Le’Veon Bell

Age: Turned 25 in February

2016 salary: $853,147 in final year of original four-year contract with $1.2 million salary-cap hit.

Highest-paid NFL running back: LeSean McCoy, Bills; $8 million average, $29 million guaranteed with $18.25 million fully guaranteed at signing.

Where things stand: The running-back market is not a huge one in the NFL, thanks to the wear and tear on the position. Bell has had his share of injuries in recent seasons, as well as a suspension, and the Steelers are normally not a team that goes significantly over the value they place on players. The reality is that Bell’s franchise tag is $4 million more than the average of McCoy’s deal and Bell’s tender is just $6.25 million less than the full guarantees in McCoy’s contract.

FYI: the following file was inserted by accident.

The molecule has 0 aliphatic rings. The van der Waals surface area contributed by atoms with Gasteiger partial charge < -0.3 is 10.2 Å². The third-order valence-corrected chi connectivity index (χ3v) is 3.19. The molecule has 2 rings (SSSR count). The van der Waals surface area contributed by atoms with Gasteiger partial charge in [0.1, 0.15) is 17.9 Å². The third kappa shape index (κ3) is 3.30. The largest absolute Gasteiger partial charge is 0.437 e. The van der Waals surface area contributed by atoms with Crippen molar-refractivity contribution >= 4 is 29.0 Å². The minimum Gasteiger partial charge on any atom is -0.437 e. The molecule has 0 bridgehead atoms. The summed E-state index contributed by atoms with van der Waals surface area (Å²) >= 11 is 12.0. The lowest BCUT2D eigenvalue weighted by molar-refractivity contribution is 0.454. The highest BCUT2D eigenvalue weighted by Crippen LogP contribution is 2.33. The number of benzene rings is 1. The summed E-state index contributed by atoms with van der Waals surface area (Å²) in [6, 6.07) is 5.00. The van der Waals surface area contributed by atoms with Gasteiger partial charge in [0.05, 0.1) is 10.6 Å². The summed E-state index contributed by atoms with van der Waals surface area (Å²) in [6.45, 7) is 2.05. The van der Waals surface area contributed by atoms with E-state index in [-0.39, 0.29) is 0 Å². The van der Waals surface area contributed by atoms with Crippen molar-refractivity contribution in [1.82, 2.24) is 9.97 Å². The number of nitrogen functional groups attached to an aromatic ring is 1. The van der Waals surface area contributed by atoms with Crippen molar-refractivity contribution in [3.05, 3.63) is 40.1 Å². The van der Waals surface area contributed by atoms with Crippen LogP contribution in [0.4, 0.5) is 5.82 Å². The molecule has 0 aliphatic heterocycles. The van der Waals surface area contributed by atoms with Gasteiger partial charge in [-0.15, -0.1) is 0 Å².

What the future holds: Depending on durability and production, the Steelers could franchise Bell again in 2018 for about $14.54 million. That appears unlikely, so unless the Steelers up the ante, Bell will probably play it out and accept the franchise tag next February, or become an unrestricted free agent.

Trumaine Johnson

Age: Turned 27 in January

2016 salary: $13.95 million (franchise tag)

Highest-paid NFL cornerback: Josh Norman, Redskins; $15 million average; $50 million guaranteed with $36.5 million fully guaranteed at signing.

Where things stand: Johnson has signed his $16.74 million tender, which inexplicably has guaranteed him $30.69 million over the last two seasons, not demonstrably less than Norman’s full guarantee. Plus, that total is slightly more than the average of Norman’s entire deal. With decisions like that, it’s no wonder why the Rams usually suffer. Consider that they could have franchised cornerback Janoris Jenkins instead of Johnson last year.

What the future holds: It appears certain Johnson will be with another team in 2018. To retain him on another franchise tag would cost the Rams $24.1 million, a move even they would not make.